Are you holding something inside that you are afraid to admit to others — or maybe even acknowledge fully to yourself?
A secret, a hidden or repressed truth, is like a parasitic worm eating you up from the inside out. Eventually the truth wins — but at what cost?
Guilt, shame, and pretense almost always manifest in physical illness, depression, anxiety, substance abuse, or some other painful expression of repression or lying.
You don’t have to have committed a heinous crime to experience the pain of a secret life. (Although I’ve often wondered why guilty murderers keep proclaiming their innocence when they’ve been sentenced. Holding that secret must be tormenting.)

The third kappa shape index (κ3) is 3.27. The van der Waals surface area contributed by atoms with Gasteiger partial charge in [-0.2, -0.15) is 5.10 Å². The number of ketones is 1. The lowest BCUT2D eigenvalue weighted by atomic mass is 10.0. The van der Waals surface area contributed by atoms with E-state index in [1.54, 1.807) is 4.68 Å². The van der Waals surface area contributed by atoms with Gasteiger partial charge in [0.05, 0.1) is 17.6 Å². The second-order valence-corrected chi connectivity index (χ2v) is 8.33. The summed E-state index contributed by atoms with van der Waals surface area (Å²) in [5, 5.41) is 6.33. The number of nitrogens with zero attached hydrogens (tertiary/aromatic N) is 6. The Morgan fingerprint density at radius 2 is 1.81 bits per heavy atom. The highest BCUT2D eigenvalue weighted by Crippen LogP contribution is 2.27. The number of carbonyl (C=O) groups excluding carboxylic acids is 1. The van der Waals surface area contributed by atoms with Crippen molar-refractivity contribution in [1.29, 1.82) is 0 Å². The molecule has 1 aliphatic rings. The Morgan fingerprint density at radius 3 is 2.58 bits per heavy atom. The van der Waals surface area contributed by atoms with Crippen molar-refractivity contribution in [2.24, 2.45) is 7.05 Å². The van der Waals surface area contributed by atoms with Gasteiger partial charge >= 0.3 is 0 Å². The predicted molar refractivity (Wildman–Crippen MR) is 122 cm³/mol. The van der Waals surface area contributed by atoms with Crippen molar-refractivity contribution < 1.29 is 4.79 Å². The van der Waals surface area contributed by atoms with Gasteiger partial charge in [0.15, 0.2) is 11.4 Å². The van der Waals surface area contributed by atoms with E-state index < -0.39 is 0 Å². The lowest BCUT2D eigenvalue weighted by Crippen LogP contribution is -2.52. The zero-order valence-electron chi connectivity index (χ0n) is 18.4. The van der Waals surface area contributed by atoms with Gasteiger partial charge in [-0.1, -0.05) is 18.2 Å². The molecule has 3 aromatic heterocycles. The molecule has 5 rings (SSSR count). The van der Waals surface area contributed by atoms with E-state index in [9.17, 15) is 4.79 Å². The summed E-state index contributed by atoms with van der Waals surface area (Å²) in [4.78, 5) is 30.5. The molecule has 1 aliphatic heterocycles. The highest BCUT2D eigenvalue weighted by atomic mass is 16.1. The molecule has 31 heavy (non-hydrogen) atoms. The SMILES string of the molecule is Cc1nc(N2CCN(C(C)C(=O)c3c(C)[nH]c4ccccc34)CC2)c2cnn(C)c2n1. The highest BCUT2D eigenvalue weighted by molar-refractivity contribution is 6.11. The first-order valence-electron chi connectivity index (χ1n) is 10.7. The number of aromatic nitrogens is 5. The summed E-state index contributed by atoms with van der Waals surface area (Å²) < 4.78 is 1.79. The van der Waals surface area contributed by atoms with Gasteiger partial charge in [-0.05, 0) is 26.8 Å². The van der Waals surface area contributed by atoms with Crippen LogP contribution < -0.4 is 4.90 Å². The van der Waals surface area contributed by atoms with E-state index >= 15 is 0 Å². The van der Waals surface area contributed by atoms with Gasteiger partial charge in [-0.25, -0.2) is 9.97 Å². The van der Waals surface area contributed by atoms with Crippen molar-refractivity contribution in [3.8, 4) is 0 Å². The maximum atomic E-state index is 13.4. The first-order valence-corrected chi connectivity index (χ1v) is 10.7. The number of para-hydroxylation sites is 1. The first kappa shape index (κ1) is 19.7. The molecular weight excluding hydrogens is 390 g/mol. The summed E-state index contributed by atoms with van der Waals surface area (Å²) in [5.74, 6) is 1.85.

Just compromising our integrity or living an inauthentic life is enough to chafe at one’s soul. We frantically seek relief from the emptiness and heartache of a “secret” self by any means possible — drinking, over-spending, over-working, etc.
Pretending to be someone you’re not, living a lie, telling lies, or withholding a portion of
the truth, will surely prevent you from living a full and happy life — but only always.
Why is it so hard to be honest with ourselves and others, even though we know the importance of the truth? Most of us were raised on lessons of truth, and yet we learn quickly that lying seems more convenient or expedient. And we keep lying until our noses grow longer than the lie itself.
Small children are great barometers of the truth and can smell adult lies a mile away.